Celebrating Graduate Center Scholars During AAPI Heritage Month
The Graduate Center recognizes the work of our alumni and faculty during Asian American and Pacific Islander Heritage Month.
From the first woman of Asian descent to join the piano faculty at Juilliard to a professor whose experience in Japan helped shape her work on maternal mental health, we are celebrating our scholars during Asian American and Pacific Islander Heritage Month.
Soyeon Kate Lee (D.M.A. ’18, Music) became the first woman of Asian descent to join the piano faculty at the Juilliard School. She said the appointment is both a dream come true and a win for representation.
Anjela Manandhar (Ph.D. ’19, Biochemistry), one of just a few Nepali women to hold a Ph.D., landed a postdoc position at a pharmaceutical company. As a small minority in a technology field, she explains how she tries to help others, especially women, considering Ph.D. research.
When Professor Yoko Nomura (GC/Queens College, Psychology, Cognitive Neuroscience) left Japan more than three decades ago to get a Ph.D. in sociomedical sciences at Columbia University, she had a specific goal. “I wanted to be a voice for women,” she says.
The American Sociological Association (ASA) recently recognized the exceptional work of Professor Margaret M. Chin (GC/Hunter, Sociology, International Migration Studies), who is a co-winner of the Max Weber Book Award from the Organizations, Occupations, and Work section of ASA for her book Stuck: Why Asian Americans Don’t Reach the Top of the Corporate Ladder.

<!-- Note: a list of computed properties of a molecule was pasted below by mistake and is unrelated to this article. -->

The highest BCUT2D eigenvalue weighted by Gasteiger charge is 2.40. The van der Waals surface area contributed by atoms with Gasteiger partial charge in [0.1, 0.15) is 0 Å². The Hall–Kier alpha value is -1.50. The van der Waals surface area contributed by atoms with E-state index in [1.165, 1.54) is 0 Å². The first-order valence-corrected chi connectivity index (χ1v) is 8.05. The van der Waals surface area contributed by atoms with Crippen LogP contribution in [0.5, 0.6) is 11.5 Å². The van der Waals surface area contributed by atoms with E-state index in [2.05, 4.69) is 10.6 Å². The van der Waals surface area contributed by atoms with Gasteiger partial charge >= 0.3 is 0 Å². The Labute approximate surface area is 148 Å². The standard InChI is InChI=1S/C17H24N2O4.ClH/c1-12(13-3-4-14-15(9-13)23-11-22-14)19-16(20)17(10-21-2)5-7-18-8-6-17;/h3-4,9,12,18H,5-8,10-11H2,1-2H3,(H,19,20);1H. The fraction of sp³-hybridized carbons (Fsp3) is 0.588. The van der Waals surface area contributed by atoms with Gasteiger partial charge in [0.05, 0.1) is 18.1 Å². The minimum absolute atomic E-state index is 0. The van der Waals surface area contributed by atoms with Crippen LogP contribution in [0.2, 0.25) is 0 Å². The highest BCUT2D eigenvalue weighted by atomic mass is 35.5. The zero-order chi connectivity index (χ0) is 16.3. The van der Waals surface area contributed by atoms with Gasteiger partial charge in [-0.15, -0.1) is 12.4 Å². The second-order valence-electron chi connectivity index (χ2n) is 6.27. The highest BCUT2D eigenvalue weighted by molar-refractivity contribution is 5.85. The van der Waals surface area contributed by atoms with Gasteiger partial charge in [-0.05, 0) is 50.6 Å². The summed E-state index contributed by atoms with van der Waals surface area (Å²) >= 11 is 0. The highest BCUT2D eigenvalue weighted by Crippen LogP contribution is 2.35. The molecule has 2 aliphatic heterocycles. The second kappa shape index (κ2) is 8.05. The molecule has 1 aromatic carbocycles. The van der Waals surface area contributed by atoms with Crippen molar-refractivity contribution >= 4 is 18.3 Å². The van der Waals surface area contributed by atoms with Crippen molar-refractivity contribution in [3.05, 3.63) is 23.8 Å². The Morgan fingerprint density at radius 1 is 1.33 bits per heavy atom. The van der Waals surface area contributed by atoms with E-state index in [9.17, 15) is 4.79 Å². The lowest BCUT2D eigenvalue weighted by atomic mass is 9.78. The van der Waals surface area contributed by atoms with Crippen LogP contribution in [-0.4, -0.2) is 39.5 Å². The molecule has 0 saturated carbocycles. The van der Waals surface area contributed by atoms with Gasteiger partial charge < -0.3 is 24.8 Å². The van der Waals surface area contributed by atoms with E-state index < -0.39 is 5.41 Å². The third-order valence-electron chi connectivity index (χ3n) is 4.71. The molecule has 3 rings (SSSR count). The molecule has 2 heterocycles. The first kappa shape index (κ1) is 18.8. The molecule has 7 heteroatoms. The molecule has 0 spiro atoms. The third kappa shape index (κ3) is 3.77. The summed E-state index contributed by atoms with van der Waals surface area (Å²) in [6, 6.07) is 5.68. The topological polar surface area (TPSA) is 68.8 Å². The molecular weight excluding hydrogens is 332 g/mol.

Stone Center postdoctoral scholar Tina Law, a computational social scientist who studies how large-scale changes in cities affect racially minoritized residents, reflects on being a first-gen college grad and the role her Chinese mother and grandmother, who resettled in the U.S. as Vietnam War refugees, played in her education.
Jennifer Zhu (Ph.D. ’22, Biology), a first-generation college graduate who grew up in New York City’s Chinatown, explains how she is helping to restore New York Harbor as part of the Billion Oyster Project.
Professor Anita Raja (GC/Hunter, Computer Science) and a team of researchers use artificial intelligence to create bias-free models that can help predict severe preeclampsia in first-time mothers and report some unexpected findings that can lower the risk of this dangerous condition.
We also celebrate George Takei, who will receive an honorary degree at Commencement on June 2. Born in Los Angeles, Takei was a child when he and his family were among the more than 125,000 Japanese Americans imprisoned in internment camps by the United States government. He has become a notable voice on contemporary politics and human rights, including marriage equality.
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